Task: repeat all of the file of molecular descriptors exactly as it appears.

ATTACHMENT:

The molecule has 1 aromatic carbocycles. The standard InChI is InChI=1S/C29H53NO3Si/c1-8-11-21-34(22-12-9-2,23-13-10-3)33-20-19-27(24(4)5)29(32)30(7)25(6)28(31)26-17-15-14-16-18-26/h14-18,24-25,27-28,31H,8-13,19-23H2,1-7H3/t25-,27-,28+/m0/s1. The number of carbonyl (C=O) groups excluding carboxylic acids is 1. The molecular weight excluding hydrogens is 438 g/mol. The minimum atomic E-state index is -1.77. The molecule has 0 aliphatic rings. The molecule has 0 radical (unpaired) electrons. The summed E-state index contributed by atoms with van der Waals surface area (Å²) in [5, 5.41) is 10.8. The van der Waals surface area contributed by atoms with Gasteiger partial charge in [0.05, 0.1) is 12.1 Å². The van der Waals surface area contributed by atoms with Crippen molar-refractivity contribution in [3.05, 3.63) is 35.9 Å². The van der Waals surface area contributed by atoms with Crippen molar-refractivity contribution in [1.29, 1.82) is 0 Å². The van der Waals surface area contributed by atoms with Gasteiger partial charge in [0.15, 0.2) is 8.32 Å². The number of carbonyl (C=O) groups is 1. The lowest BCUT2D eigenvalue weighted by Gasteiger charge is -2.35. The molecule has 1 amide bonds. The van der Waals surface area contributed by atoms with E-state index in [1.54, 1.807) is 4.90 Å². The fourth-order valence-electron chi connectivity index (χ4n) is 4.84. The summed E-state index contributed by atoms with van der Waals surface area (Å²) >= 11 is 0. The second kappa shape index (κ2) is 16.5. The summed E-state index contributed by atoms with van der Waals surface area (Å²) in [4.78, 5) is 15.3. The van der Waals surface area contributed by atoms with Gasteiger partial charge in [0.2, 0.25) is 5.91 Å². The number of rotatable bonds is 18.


The molecule has 1 aromatic carbocycles. The standard InChI is InChI=1S/C29H53NO3Si/c1-8-11-21-34(22-12-9-2,23-13-10-3)33-20-19-27(24(4)5)29(32)30(7)25(6)28(31)26-17-15-14-16-18-26/h14-18,24-25,27-28,31H,8-13,19-23H2,1-7H3/t25-,27-,28+/m0/s1. The number of carbonyl (C=O) groups excluding carboxylic acids is 1. The molecular weight excluding hydrogens is 438 g/mol. The minimum atomic E-state index is -1.77. The molecule has 0 aliphatic rings. The molecule has 0 radical (unpaired) electrons. The summed E-state index contributed by atoms with van der Waals surface area (Å²) in [5, 5.41) is 10.8. The van der Waals surface area contributed by atoms with Gasteiger partial charge in [0.05, 0.1) is 12.1 Å². The van der Waals surface area contributed by atoms with Crippen molar-refractivity contribution in [3.05, 3.63) is 35.9 Å². The van der Waals surface area contributed by atoms with Crippen molar-refractivity contribution in [1.29, 1.82) is 0 Å². The van der Waals surface area contributed by atoms with Gasteiger partial charge in [0.15, 0.2) is 8.32 Å². The number of carbonyl (C=O) groups is 1. The lowest BCUT2D eigenvalue weighted by Gasteiger charge is -2.35. The molecule has 1 amide bonds. The van der Waals surface area contributed by atoms with E-state index in [1.54, 1.807) is 4.90 Å². The fourth-order valence-electron chi connectivity index (χ4n) is 4.84. The summed E-state index contributed by atoms with van der Waals surface area (Å²) >= 11 is 0. The second kappa shape index (κ2) is 16.5. The summed E-state index contributed by atoms with van der Waals surface area (Å²) in [4.78, 5) is 15.3. The van der Waals surface area contributed by atoms with Gasteiger partial charge in [0.2, 0.25) is 5.91 Å². The number of rotatable bonds is 18.